Elephants never forget, unless they are the mastodons of the luxury industry whose ability to blank out any mention of crisis is the envy of just about every other sector of the economy. The publication of first-quarter results for 2017 confirms that the word “crisis” isn’t part of the luxury vocable. In fact recent weeks’ announcements have been so upbeat as to take the financial community by surprise. For this year’s first quarter (January to March), revenue grew 15% to €9.8 billion at LVMH, while the group’s Watches & Jewelry business reported a 14% increase on Q1 2016 to €879 million. Kering, on the back of record growth at Gucci, fared even better. Its quarterly revenue leapt by 27% to €3.75 billion, and by 13% for its watch and jewellery brands. Similarly, Hermès reported revenue up by 13.5% to €1.35 billion for the quarter.
Jewellery brands Cartier and Van Cleef & Arpels (which make up around 60% of Richemont's revenue) managed to limit this drop to 2%.
Back in business
So where does the Swiss watch industry fit in to this happy picture? After the wilderness years, when exports fell by 3% in 2015 and again by 10% in 2016, it’s still too early to be popping the champagne corks, particularly with painful recollections of overproduction and subsequent layoffs still fresh in many minds. Further examination also reveals that growth in these divisions has come mainly from the multinationals’ jewellery brands: Boucheron and Pomellato at Kering; Bulgari and Chaumet at LVMH. At Hermès, watch sales in fact dropped 6% over the first quarter 2017 as they “continued to be penalised by a still challenging market”.
The recent publication by Richemont of its results for the year to 31st March 2017 confirms the state of play. While the group’s watch brands suffered a marked decline in sales of 11%, jewellery brands Cartier and Van Cleef & Arpels (which make up around 60% of Richemont’s revenue) managed to limit this drop to 2%, with good growth in the two brands’ jewellery business helping to offset weakness in watch sales. In total, Richemont ended its year with sales contracting by 4% to €10.6 billion.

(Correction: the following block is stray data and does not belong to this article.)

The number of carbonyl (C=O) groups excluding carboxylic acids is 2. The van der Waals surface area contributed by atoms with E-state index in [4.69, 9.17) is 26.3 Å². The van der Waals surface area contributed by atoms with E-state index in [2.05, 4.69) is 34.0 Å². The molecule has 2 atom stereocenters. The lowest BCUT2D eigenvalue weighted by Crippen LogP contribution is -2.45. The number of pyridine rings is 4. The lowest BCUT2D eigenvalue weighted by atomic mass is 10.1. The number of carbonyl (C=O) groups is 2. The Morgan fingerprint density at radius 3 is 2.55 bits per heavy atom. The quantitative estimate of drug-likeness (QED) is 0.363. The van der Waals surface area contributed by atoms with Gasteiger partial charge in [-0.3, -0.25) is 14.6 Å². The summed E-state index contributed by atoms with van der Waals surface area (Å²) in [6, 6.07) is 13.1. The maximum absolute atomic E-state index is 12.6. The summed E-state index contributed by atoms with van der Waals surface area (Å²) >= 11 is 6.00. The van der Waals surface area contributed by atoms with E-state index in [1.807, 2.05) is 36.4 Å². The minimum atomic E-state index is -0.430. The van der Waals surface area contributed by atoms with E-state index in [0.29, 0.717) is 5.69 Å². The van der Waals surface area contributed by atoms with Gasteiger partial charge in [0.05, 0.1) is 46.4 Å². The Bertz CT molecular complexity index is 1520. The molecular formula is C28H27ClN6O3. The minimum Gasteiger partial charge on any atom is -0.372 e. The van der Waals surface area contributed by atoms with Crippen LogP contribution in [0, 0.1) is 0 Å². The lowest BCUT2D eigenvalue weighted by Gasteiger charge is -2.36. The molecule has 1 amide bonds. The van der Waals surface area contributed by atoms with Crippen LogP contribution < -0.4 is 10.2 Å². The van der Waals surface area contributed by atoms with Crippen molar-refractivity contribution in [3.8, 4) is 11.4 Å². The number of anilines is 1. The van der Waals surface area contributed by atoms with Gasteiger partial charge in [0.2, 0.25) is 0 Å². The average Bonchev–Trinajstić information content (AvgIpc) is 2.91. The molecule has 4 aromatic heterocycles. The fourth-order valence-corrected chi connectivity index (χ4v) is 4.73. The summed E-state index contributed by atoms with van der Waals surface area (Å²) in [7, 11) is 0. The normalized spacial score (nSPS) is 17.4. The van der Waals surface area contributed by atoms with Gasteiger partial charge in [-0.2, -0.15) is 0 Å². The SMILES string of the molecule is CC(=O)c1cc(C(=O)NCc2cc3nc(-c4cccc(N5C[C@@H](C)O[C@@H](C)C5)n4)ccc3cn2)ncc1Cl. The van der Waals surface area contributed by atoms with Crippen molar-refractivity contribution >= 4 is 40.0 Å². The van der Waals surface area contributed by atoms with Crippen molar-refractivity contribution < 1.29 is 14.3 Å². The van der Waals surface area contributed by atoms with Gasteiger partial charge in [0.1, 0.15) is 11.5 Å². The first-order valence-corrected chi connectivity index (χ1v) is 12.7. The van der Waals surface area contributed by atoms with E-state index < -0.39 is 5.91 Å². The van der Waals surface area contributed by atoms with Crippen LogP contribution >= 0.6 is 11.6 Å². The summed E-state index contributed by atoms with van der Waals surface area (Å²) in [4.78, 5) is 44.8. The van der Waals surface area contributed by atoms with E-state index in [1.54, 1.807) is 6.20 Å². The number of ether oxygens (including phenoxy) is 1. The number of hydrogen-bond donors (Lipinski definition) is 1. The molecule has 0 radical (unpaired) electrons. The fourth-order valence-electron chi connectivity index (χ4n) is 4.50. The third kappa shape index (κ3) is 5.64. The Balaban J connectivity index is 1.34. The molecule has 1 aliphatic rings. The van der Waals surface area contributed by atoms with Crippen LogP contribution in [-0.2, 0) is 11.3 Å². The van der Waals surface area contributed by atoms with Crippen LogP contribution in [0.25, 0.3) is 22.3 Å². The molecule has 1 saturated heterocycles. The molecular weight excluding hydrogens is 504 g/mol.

The financial markets appear to be in no doubt that Richemont is back in business: the group's shares have gained 51% since summer 2016.
Back in business
It would be entirely wrong to focus on the 46% plummet in Richemont’s net profit, given that year-on-year comparison is skewed by the one-time gain of €540 million on the merger of Net-A-Porter and Yoox in the prior year. With operating profit down by 14% to €1.7 billion, to a large extent due to one-time net charges of around €300 million for inventory buy-back, the closure of some 30 points of sale, and manufacturing capacity adjustment, Richemont has in fact performed rather well – thank you Cartier! – and embarks on the current year from a relatively healthy base. This includes capacity to maintain a robust net cash position of €5.7 billion (+8.5%).A quarter-by-quarter analysis clearly shows that the group is on an upward trajectory. The 13% drop in sales during the first half-year was progressively offset over the second six months, resulting in a smaller decline of 7% over the first nine months and 4% for the entire year. The financial markets appear to be in no doubt that Richemont is back in business: the group’s shares have gained 51% since summer 2016.
The US is expected to make a stronger comeback than Europe, where sales will continue to lag behind and any improvement will be contingent on a greater sense of security.
This trend is confirmed by the Federation of the Swiss Watch Industry (FH) in its analysis of the first quarter 2017, during which exports fell slightly, losing 2.6% to CHF 4.3 billion. The FH interprets this as the first sign of a gradual uptick, and forecasts moderate growth for the second half-year followed by a slightly stronger performance at the start of 2018, although not all regions will benefit to the same extent. The US is expected to make a stronger comeback than Europe, where sales will continue to lag behind and any improvement will be contingent on a greater sense of security. Asia is expected to struggle to make up for the gap left by exports to Hong Kong and falling oil revenues. There is good news from the region nonetheless, with Hong Kong, again, reporting an 18% increase in exports for March after slumping for 25 consecutive months. China has also performed strongly, as the 16.5% rise in shipments for the first quarter of this year confirms the upturn that was first observed eight months ago. When it comes to “grandeur and decadence”, we all know the importance both these markets have had for the Swiss watch industry over the past five years. All that remains is to hope phase 2 has been enough of a lesson to renew with phase 1.